The emergence of wireless mobile devices as a dominant force in end-user computing has placed new pressures on Desktop IT. Secure mobile desktops are increasingly becoming an essential service for the modern enterprise, but rely on virtual Infrastructure designed for servers, which don’t always translate well to a suitable platform for virtual desktops. This makes it difficult for Desktop IT to deliver on VDI initiatives in reasonable timeframes, jeopardizing project completion times or worse yet, project failure.

Nutanix storage controllers are delivered as scale-out systems running directly on ESXi, collapse application and storage servers into a single tier of machines that leverage server-side flash. A 2U cluster of 4 nodes replaces 20U worth of equipment. Nutanix Clusters can effortlessly scale beyond 3000 users.

Nutanix supports VMware features, VAAI and VCAI plugins, vMotion, DRS, HA, FT using PCIe server attached Flash such as Fusion-IO. Innovative blend PCIe Flash and SATA tiers maximizes both IOPs and storage capacity at a low price.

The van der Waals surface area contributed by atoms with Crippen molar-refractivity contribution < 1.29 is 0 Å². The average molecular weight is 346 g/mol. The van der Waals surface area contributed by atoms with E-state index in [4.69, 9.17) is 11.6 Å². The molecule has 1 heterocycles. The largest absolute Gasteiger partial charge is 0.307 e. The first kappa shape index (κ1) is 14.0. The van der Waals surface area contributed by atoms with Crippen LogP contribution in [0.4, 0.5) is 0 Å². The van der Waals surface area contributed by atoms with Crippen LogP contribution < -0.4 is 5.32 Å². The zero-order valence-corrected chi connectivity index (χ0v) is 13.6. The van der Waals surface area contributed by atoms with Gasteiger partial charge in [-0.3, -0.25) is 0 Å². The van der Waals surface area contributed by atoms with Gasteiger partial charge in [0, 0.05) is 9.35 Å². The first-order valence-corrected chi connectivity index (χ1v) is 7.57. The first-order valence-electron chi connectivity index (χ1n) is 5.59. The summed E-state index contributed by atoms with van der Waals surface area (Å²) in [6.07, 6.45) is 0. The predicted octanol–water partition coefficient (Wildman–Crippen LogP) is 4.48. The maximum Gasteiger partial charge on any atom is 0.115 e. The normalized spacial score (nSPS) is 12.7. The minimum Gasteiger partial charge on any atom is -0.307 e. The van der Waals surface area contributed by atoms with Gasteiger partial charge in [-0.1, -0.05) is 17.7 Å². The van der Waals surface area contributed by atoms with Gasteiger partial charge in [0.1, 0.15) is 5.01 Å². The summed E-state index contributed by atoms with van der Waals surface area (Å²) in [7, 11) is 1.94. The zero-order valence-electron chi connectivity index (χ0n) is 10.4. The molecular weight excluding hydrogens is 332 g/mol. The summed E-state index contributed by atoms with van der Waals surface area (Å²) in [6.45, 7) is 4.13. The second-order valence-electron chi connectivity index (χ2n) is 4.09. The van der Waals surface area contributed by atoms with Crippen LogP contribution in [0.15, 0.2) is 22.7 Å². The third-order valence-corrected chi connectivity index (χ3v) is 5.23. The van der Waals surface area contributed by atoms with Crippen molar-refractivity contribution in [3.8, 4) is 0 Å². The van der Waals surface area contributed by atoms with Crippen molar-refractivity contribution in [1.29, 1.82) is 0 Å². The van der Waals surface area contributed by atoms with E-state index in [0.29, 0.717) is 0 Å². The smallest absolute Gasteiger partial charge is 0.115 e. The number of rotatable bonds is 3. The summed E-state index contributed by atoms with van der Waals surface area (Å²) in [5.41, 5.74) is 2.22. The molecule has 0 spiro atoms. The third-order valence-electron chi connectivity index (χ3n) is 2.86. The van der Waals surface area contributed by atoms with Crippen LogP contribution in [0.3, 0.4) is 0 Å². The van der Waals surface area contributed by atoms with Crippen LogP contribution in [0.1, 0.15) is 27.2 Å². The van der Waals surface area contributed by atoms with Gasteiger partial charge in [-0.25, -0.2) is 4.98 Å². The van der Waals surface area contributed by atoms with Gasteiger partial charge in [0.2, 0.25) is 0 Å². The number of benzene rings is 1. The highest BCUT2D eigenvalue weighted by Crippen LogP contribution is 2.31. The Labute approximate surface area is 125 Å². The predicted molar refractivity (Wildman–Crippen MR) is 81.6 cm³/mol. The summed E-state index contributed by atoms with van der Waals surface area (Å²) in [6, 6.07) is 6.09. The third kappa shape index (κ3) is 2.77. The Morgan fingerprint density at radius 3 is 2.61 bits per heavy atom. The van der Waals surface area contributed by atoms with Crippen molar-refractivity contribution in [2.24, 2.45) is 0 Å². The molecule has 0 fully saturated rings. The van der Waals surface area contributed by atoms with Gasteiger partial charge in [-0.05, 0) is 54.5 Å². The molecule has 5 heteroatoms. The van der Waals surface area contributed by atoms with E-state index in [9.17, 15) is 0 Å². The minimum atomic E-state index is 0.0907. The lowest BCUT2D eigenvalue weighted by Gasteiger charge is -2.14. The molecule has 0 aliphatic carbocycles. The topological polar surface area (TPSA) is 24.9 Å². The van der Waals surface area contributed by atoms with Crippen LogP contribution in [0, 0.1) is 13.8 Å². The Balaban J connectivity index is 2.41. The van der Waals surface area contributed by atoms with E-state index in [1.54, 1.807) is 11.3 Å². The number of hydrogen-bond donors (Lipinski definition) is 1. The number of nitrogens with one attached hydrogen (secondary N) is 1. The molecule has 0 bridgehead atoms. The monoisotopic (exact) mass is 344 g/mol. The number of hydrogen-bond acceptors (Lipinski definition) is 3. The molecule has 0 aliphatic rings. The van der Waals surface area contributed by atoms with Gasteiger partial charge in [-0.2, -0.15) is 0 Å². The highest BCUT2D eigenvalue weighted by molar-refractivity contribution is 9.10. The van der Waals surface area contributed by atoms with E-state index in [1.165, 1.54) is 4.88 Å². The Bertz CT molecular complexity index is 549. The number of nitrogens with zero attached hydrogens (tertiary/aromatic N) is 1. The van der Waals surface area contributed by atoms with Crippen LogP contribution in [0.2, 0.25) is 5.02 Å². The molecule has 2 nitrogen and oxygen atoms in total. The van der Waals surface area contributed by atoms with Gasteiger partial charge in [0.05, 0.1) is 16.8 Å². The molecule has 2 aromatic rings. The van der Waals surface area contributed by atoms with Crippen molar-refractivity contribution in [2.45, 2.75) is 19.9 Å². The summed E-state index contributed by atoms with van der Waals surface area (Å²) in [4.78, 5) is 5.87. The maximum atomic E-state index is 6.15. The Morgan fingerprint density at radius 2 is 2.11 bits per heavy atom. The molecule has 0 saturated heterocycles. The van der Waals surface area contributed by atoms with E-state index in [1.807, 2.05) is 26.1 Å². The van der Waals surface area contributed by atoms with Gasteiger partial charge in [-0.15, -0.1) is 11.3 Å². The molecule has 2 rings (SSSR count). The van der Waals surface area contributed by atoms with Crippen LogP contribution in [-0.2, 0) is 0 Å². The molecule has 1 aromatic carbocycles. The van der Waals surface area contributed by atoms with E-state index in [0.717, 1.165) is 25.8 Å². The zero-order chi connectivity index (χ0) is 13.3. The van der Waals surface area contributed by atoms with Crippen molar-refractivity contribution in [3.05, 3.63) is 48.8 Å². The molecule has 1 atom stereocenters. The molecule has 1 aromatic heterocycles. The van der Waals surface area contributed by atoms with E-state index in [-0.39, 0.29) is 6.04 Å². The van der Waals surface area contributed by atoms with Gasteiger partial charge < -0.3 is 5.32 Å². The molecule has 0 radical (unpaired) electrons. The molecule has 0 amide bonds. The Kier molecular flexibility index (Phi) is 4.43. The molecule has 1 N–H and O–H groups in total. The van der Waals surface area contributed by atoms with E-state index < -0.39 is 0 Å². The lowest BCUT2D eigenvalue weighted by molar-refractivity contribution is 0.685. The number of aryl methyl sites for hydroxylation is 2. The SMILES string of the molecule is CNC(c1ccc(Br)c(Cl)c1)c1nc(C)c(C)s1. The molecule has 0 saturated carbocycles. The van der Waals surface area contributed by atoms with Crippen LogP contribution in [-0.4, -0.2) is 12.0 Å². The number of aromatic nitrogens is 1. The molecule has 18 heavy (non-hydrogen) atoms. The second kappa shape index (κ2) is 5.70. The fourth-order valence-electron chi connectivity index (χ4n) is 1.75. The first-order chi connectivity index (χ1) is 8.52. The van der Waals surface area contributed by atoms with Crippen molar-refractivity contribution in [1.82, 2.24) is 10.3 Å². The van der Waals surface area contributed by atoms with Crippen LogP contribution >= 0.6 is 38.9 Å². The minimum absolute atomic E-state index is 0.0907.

My Comment:

(Disclaimer) Nutanix is a sponsor of this blog. I have never used Nutanix, therefore I am not able to comment on it. Nutanix is an entirely new concept, implementing converged infrastructure and unifying storage and compute. That make a lot of sense when talking about VDI while being able to scale-out linearly. Nutanix also seem to be gaining some traction in the VDI space and I would love to be able to learn more and test the solution. Maybe Nutanix can solve that!




VDI’s intense write demand, about 100% random access IOPS per desktop, really stresses the spinning disk. WHIPTAIL is a  100% NAND Flash silicon storage arrays eliminate that stress. The Whiptail array is all silicon and does not use a caching tier, write performance is never compromised.

Most enterprise VDI deployments continue to grow, the WHIPTAIL family of products ensures that performance does not degrade nor disk creep occur as that happens. Starting with the ACCELA, you start out with a pool of 250,000 write IOPS. As you add users, simply deduct the individual IOPS needed until you run out. Once you approach total consumption of the IOPS for the array, you simply migrate the ACCELA array as a node in to an INVICTA, which will allow you to support 15, 000 to 20,000 individual desktops. WHIPTAIL claims to show a VDI boot storm of 600 virtual desktops launching in less than 15 seconds.